Serbian and Kosovo Albanian leaders met yesterday to try to reach a compromise over the breakaway Serb province of Kosovo as a Dec. 10 deadline for a deal draws near.
While few expect a breakthrough after months of fruitless wrangling, Western capitals want all options to be explored. If the talks fail, leaders of the province's majority Albanians have vowed to declare independence regardless.
"We feel that no stone must go unturned," said France's Europe Minister Jean-Pierre Jouyet ahead of talks in Brussels between the two sides, due to be shepherded by a troika of EU, US and Russian mediators.
"We'll have a good troika session today and I am quite confident it will be a productive one," said Wolfgang Ischinger, the German diplomat leading the negotiations, as he arrived for a preliminary meeting with his US and Russian counterparts.
Ischinger said he would confer with them on whether to float a so-called "status-neutral" proposal to regulate ties between Pristina and Belgrade without pre-judging any future move to decide Kosovo's final status.
The idea has its origins in a 1972 pact that normalized ties between West and East Germany without prejudging the question of unification, which only happened 18 years later after the 1989 fall of the Berlin Wall.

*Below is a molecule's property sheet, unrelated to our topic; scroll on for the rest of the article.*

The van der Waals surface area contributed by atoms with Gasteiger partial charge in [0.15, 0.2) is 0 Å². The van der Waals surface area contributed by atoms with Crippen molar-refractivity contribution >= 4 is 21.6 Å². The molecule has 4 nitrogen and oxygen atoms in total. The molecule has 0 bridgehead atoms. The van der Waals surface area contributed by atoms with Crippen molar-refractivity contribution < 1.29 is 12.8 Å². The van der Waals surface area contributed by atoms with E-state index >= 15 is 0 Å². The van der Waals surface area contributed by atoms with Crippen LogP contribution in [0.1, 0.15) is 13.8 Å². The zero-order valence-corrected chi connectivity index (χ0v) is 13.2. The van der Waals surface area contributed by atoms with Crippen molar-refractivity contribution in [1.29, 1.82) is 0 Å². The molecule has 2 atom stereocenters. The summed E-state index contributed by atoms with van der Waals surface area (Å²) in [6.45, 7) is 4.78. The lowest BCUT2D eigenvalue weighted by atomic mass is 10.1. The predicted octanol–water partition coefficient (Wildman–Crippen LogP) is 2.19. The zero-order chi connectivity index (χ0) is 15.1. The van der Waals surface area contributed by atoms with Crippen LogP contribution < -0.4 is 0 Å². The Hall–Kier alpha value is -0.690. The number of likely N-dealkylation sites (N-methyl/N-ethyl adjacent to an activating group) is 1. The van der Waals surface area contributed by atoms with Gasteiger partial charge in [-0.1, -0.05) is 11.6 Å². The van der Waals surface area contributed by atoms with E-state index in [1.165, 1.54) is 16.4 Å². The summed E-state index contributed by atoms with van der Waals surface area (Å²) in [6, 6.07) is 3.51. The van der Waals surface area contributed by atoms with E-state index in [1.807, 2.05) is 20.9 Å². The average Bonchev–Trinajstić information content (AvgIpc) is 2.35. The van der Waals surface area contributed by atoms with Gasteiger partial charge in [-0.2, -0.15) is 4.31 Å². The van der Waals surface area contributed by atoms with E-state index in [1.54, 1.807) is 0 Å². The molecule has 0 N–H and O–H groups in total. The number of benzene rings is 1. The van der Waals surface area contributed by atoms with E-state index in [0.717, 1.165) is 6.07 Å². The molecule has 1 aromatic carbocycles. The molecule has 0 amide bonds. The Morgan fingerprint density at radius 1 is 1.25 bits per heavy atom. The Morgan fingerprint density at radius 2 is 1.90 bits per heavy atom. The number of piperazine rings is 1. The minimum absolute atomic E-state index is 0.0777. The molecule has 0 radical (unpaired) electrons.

But some diplomats argue Serbia and Russia would only agree to such a pact if EU capitals in return gave guarantees that they would not recognize Kosovo independence in the meantime -- something most European countries would not be willing to do.
Serbia has offered broad autonomy for the 90 percent ethnic Albanian province, whose leaders say nothing short of full independence will do.
At least one more troika meeting with Serb and Kosovo Albanian leaders is scheduled. Serbia rejects the Dec. 10 date as an artificial deadline.
EU ministers on Monday warned Kosovo against any unilateral declaration of independence following weekend elections in the Serbian province. The EU wants Hashim Thaci, the former guerrilla leader who looks set to lead the government that emerges from Saturday's polls, to avoid any rash moves that could provoke Serbia.